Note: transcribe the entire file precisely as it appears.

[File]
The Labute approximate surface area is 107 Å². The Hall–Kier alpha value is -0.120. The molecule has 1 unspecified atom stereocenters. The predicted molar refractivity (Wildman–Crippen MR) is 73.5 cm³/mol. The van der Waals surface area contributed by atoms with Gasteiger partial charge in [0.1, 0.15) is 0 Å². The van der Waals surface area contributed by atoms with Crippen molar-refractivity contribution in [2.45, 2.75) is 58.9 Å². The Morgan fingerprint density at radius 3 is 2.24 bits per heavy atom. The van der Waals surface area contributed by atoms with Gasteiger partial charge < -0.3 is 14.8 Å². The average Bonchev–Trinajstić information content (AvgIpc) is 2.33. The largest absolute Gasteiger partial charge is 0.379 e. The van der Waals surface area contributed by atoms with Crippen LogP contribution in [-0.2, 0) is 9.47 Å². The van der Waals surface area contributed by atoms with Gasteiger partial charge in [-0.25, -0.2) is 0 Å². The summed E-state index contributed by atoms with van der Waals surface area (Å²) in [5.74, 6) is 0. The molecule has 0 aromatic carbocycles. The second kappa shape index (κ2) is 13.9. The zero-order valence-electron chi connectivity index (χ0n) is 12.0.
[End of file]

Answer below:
The Labute approximate surface area is 107 Å². The Hall–Kier alpha value is -0.120. The molecule has 1 unspecified atom stereocenters. The predicted molar refractivity (Wildman–Crippen MR) is 73.5 cm³/mol. The van der Waals surface area contributed by atoms with Gasteiger partial charge in [0.1, 0.15) is 0 Å². The van der Waals surface area contributed by atoms with Crippen molar-refractivity contribution in [2.45, 2.75) is 58.9 Å². The Morgan fingerprint density at radius 3 is 2.24 bits per heavy atom. The van der Waals surface area contributed by atoms with Gasteiger partial charge < -0.3 is 14.8 Å². The average Bonchev–Trinajstić information content (AvgIpc) is 2.33. The largest absolute Gasteiger partial charge is 0.379 e. The van der Waals surface area contributed by atoms with Crippen LogP contribution in [-0.2, 0) is 9.47 Å². The van der Waals surface area contributed by atoms with Gasteiger partial charge in [-0.25, -0.2) is 0 Å². The summed E-state index contributed by atoms with van der Waals surface area (Å²) in [5.74, 6) is 0. The molecule has 0 aromatic carbocycles. The second kappa shape index (κ2) is 13.9. The zero-order valence-electron chi connectivity index (χ0n) is 12.0.